Thursday, October 9, 2008
The Duchess -- Oscar Worthy?
I’d been warned prior to seeing the Duchess that the film contained some Oscar worthy performances. Nothing could prepare me more to be critical than advance warning of inherent worthiness. With my scathingly critical glasses on, I readied myself for disappointment.
I am happy to say that disappointment is the last thing that entered my mind. The movie was not just good, but intelligent.
Clashes of culture between new-made politico idealists and aristocracy, between cultural constraints and the extension of rights and freedoms of the Enlightenment, between love and duty are handled with deftness and thoughtfulness. This film works on all levels, with fine acting, fine scripting, fine period ambiance, and, most importantly, a gripping and engaging story.
The It-Duchess of the 18th century, Georgina, Duchess of Devonshire (Kiera Knightley), is married at a young age to a man many years her senior, the Duke of Devonshire (Ralph Fiennes). Georgina is an aristocrat raised in a society bursting with the new idealism of human rights and freedoms from the Reformation, while her husband is a man of the past, interesting in hunting and little else. He only seeks an heir and so treats Georgina with icy indifference in and out of the bedroom. Georgina finds fulfillment as an influential force in all areas: politics, fashion, theatre, socializing, and gambling, until ultimately, she turns to John Gray (Dominic Cooper), her old beau. When the Duke of Devonshire takes Georgina’s closest and only friend into his household as a lover, Georgina comes to face questions about love and duty in a way she never imagined.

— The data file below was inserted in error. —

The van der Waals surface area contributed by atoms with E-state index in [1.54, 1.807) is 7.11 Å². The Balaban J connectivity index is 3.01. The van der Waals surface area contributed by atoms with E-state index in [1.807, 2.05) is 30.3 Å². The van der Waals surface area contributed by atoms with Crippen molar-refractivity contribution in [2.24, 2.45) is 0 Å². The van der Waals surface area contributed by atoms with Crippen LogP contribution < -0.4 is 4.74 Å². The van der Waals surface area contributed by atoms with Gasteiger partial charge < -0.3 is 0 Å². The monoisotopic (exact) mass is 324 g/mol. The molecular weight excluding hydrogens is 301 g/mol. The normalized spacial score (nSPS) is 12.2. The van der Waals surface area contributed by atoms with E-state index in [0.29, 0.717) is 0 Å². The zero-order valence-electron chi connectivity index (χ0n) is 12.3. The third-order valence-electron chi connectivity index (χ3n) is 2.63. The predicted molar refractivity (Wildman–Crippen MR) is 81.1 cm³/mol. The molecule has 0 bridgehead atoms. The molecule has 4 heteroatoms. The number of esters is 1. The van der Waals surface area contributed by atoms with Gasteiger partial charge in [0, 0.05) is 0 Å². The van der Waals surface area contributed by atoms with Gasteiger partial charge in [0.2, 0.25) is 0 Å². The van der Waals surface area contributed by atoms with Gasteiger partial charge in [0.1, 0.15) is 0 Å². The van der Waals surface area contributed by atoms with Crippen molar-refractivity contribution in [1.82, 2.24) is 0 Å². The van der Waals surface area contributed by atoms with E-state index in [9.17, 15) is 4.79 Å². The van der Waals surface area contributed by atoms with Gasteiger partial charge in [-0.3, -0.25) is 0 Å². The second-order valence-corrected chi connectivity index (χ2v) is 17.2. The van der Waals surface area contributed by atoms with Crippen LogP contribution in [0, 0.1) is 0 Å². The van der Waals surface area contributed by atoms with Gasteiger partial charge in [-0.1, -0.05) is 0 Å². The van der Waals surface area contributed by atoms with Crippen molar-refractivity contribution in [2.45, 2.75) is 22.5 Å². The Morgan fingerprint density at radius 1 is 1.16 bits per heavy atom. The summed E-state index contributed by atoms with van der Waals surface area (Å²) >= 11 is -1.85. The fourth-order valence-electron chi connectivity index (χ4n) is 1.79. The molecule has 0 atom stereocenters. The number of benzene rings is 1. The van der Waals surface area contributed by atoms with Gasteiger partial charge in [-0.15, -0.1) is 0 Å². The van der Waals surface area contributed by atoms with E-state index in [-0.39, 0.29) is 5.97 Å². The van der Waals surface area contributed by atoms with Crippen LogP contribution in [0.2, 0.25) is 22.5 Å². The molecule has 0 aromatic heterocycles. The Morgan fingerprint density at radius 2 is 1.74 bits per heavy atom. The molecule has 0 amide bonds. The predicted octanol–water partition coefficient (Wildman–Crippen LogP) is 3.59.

Knightley lends Georgina a wonderful innocence. Though she is schooled in rights and freedoms, able to poke fun at her husband through plays created by her circle of artists, she is unable to use her intelligence to better her station in her marriage. She fails to conceive the machinations of others or even to fully understand the consequences of her actions. She is an idealist and a dreamer, one unable to compromise her principles and in consequence, suffers, but does so with dignity. At the same time, the Duke’s coldness is surprisingly thawed in moments of humanity, such as when he takes in the orphaned daughter of a late chambermaid – his own daughter – and raises her in his household. He is bound, at all times, by the rules of old and to him, all ideas are simply passing fads, whereas the thing that persists is lineage.
Knightley delivers a full range of emotion in her performance and at the same time maintains the perfect sense of being well-born no matter what happens. She is perfectly cast in this role, with her youthful jubilance and majestic quality. However, top billing goes to Georgina’s mother, Lady Spencer (Charlotte Rampling). Propriety and restraint rule the day, though one senses the burden she wears as she sees her flighty, free spirited daughter suffer. Lady Elisabeth could easily have been a heartless tyrant, but here she is mediated.
All in all, the film is excellent and one that is worth seeing. I fully expect to see it return to public attention when Oscar nominations are announced.